|If an element looses an electron, after loosing it, where does that electron goes?|
|Question Date: 2019-10-11|
Lots of interesting things can happen! What happens to an electron after it leaves an atom can depend on what caused it to leave. Electrons are normally happy to stay near an atom/within a material because they are attracted to the positively charged nuclei of the atom.
Sometimes an electron can leave an atom because the atom forms a chemical bond to another atom. Bonds that form because an atom loses an electron are called ionic bonds. An ionic bond forms when one atom loses an electron to give it to the other. This is the kind of bonding that holds compounds like table salt (NaCl) together.
Some more exciting ways an electron can leave an atom occur when a lot of energy is dumped into a material. Near an atom, electrons sit at specific energies in atomic orbitals, but if the electron gains a bunch of energy, it gets ejected from the atom. Sometimes it will stay within the material, but now it's able to move around because it has gained energy. Sometimes the electron can even fly away from the material at high speeds! Scientists from all kinds of fields of study take advantage of these effects and purposefully excite electrons to study materials. For example, when Albert Einstein explained the photoelectric effect, where light of specific wavelengths/energies can eject electrons from a material, he kickstarted the study of quantum mechanics and revolutionized physics. Nowadays, similar techniques can be used to study atoms, their bonds, and much more so we can understand why atoms and electrons behave in interesting ways in different materials.
In a solid state material, if an element loses an electron, this electron can be transferred to another atom, or simply "wander around" in the system as a free electron and contribute to electric current in electric cable.
When thinking of this question, always remember positive and negative charges attract each other and prefer to be close in order to maintain a neutral charge
. So if an element loses an electron, it will be because something made that electron "prefer" to be somewhere else. One possibility is that a more energetically favorable (so here let's say positively charged) atom is nearby. In this instance, the electron would travel to the new atom. Often in this case, the electron does not completely leave, but rather forms a bond between the atoms, making a molecule! Another alternative is that a force can be applied that "rips" the electron away.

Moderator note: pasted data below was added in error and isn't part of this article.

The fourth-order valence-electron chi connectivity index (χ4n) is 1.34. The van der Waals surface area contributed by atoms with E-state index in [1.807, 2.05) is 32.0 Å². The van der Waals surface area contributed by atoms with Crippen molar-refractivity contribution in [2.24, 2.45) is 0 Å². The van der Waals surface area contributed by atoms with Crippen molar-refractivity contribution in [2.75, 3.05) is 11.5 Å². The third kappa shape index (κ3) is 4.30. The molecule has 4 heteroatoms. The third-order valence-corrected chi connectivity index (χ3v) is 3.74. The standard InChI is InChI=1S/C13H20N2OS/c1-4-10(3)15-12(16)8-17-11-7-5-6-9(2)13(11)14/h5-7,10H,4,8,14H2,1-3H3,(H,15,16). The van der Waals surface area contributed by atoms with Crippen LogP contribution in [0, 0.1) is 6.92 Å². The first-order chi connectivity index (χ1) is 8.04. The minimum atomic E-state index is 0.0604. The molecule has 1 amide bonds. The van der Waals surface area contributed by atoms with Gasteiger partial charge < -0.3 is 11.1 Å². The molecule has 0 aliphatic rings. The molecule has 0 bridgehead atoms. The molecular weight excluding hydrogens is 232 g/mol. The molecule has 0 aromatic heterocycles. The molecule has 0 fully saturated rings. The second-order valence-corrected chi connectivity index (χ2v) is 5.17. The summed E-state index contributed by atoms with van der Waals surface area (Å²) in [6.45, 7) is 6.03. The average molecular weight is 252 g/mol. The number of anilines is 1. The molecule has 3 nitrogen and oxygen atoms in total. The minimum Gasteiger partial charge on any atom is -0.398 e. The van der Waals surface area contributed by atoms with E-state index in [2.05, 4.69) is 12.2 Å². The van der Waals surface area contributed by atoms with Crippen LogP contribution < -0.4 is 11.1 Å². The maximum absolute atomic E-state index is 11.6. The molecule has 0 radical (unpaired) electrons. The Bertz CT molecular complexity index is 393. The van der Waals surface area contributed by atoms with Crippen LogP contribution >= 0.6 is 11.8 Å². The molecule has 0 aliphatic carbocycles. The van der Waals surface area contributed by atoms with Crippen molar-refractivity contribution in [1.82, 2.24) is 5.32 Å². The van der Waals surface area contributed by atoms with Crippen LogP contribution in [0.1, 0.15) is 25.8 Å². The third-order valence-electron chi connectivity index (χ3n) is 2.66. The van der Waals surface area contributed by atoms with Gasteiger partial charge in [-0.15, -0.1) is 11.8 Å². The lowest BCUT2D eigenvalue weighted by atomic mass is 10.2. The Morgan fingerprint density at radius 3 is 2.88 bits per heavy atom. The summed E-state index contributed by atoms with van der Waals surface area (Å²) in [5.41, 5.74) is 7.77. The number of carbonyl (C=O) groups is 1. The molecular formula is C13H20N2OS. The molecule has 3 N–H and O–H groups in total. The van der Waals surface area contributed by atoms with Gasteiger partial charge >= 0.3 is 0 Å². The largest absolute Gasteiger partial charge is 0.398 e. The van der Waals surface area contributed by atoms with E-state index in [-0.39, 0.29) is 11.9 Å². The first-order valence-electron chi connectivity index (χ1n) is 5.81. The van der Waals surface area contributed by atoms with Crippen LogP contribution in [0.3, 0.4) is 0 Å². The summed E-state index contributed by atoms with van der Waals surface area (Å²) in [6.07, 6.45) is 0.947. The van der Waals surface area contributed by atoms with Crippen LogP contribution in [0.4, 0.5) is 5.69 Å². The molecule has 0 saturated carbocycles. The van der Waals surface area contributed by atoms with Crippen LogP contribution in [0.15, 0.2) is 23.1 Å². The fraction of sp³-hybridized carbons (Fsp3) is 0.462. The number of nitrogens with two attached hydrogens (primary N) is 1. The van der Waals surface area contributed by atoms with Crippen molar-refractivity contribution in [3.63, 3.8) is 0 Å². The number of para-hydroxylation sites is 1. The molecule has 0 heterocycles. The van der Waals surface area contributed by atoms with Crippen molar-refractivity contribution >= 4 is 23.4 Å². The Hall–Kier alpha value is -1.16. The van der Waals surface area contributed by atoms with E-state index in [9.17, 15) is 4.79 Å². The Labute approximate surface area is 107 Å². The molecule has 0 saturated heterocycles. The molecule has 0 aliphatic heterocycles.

Think of ripping tape of a wall- the tape was perfectly happy to stick to the wall, but if you pull hard enough, it will come off and stick to a new place where your force directs it. For electricity (i.e. electrons) this force is called an electric potential (or voltage), if the voltage is high enough for the given species, electrons will be encouraged to leave their current atoms and travel to the next place they can stick, typically another atom that can hold onto electrons at that given voltage.
The electron leaps onto something else. In a salt crystal of NaCl, the electron from the Na sticks to the Cl, so in water it is Na+ and Cl-, covered with water molecules.
In dry air we can sometimes get static electricity that transfers a bit of electric charge to some material. Sometimes when I take the thin plastic wrapping off something, the plastic sticks to my hand because there are a few electrons that got separated from a few positive charges when I pulled the plastic off the thing it was wrapped around.
Where the electron goes depends on under what condition the atom loses the electron. If the atom loses an electron while forming a bond with another atom, the "lost" electron is now part of the other atom. Note that this type of bond is most often defined as an ionic bond because in covalent bonds, atoms do not lose electrons to each other; they share their electrons with each other. An electron can also be lost during radioactive decay, and the electron lost in this process is called a beta minus particle. The beta minus particle has very high energy and will hit surrounding atoms and molecules until it loses enough energy, at which point it will likely become a free floating electron in the environment. (An important distinction here is that the electrons that atoms lose during the formation of chemical bonds are electrons that orbit the atomic nucleus, whereas electrons ejected during radioactive decay come from the nucleus.
During bond formation, the atom stays as its original element; during radioactive beta decay, the element changes to another element.)
The electron either becomes a free electron, or it becomes part of another atom. The only way to destroy an electron is to annihilate it with a positron.
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